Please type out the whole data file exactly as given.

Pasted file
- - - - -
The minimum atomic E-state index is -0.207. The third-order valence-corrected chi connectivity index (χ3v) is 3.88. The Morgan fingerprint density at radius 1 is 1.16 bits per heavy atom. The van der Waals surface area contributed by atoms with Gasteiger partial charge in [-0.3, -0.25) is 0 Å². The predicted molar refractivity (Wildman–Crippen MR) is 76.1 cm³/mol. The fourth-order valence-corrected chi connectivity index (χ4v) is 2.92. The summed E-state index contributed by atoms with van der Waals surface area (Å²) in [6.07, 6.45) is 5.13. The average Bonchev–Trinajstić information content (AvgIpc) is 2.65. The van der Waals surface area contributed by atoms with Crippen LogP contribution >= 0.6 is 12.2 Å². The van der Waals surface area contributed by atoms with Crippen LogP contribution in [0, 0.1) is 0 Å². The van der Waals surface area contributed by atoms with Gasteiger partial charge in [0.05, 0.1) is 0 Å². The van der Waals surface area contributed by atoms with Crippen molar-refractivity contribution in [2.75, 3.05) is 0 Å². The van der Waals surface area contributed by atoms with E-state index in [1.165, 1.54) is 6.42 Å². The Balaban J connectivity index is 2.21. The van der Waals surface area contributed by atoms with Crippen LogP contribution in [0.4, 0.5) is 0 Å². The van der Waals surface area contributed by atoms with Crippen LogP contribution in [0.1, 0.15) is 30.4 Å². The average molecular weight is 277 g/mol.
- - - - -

The minimum atomic E-state index is -0.207. The third-order valence-corrected chi connectivity index (χ3v) is 3.88. The Morgan fingerprint density at radius 1 is 1.16 bits per heavy atom. The van der Waals surface area contributed by atoms with Gasteiger partial charge in [-0.3, -0.25) is 0 Å². The predicted molar refractivity (Wildman–Crippen MR) is 76.1 cm³/mol. The fourth-order valence-corrected chi connectivity index (χ4v) is 2.92. The summed E-state index contributed by atoms with van der Waals surface area (Å²) in [6.07, 6.45) is 5.13. The average Bonchev–Trinajstić information content (AvgIpc) is 2.65. The van der Waals surface area contributed by atoms with Crippen LogP contribution >= 0.6 is 12.2 Å². The van der Waals surface area contributed by atoms with Crippen LogP contribution in [0, 0.1) is 0 Å². The van der Waals surface area contributed by atoms with Gasteiger partial charge in [0.05, 0.1) is 0 Å². The van der Waals surface area contributed by atoms with Crippen molar-refractivity contribution in [2.75, 3.05) is 0 Å². The van der Waals surface area contributed by atoms with E-state index in [1.165, 1.54) is 6.42 Å². The Balaban J connectivity index is 2.21. The van der Waals surface area contributed by atoms with Crippen LogP contribution in [0.4, 0.5) is 0 Å². The van der Waals surface area contributed by atoms with Crippen LogP contribution in [0.1, 0.15) is 30.4 Å². The average molecular weight is 277 g/mol.